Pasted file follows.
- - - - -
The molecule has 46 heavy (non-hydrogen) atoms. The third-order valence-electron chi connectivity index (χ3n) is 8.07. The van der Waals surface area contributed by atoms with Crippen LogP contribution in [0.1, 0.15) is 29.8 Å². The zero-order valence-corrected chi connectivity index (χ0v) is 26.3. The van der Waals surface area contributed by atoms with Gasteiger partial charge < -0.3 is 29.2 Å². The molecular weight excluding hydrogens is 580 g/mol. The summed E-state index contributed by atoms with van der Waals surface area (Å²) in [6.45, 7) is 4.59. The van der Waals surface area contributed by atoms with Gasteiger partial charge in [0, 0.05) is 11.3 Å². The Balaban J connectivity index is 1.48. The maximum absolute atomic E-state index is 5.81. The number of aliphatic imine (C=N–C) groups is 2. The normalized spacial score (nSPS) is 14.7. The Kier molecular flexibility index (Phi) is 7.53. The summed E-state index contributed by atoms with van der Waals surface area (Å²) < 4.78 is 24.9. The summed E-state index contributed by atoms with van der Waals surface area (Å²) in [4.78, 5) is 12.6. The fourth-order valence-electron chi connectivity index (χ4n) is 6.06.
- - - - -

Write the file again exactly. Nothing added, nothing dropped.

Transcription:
The molecule has 46 heavy (non-hydrogen) atoms. The third-order valence-electron chi connectivity index (χ3n) is 8.07. The van der Waals surface area contributed by atoms with Crippen LogP contribution in [0.1, 0.15) is 29.8 Å². The zero-order valence-corrected chi connectivity index (χ0v) is 26.3. The van der Waals surface area contributed by atoms with Gasteiger partial charge < -0.3 is 29.2 Å². The molecular weight excluding hydrogens is 580 g/mol. The summed E-state index contributed by atoms with van der Waals surface area (Å²) in [6.45, 7) is 4.59. The van der Waals surface area contributed by atoms with Gasteiger partial charge in [0, 0.05) is 11.3 Å². The Balaban J connectivity index is 1.48. The maximum absolute atomic E-state index is 5.81. The number of aliphatic imine (C=N–C) groups is 2. The normalized spacial score (nSPS) is 14.7. The Kier molecular flexibility index (Phi) is 7.53. The summed E-state index contributed by atoms with van der Waals surface area (Å²) < 4.78 is 24.9. The summed E-state index contributed by atoms with van der Waals surface area (Å²) in [4.78, 5) is 12.6. The fourth-order valence-electron chi connectivity index (χ4n) is 6.06.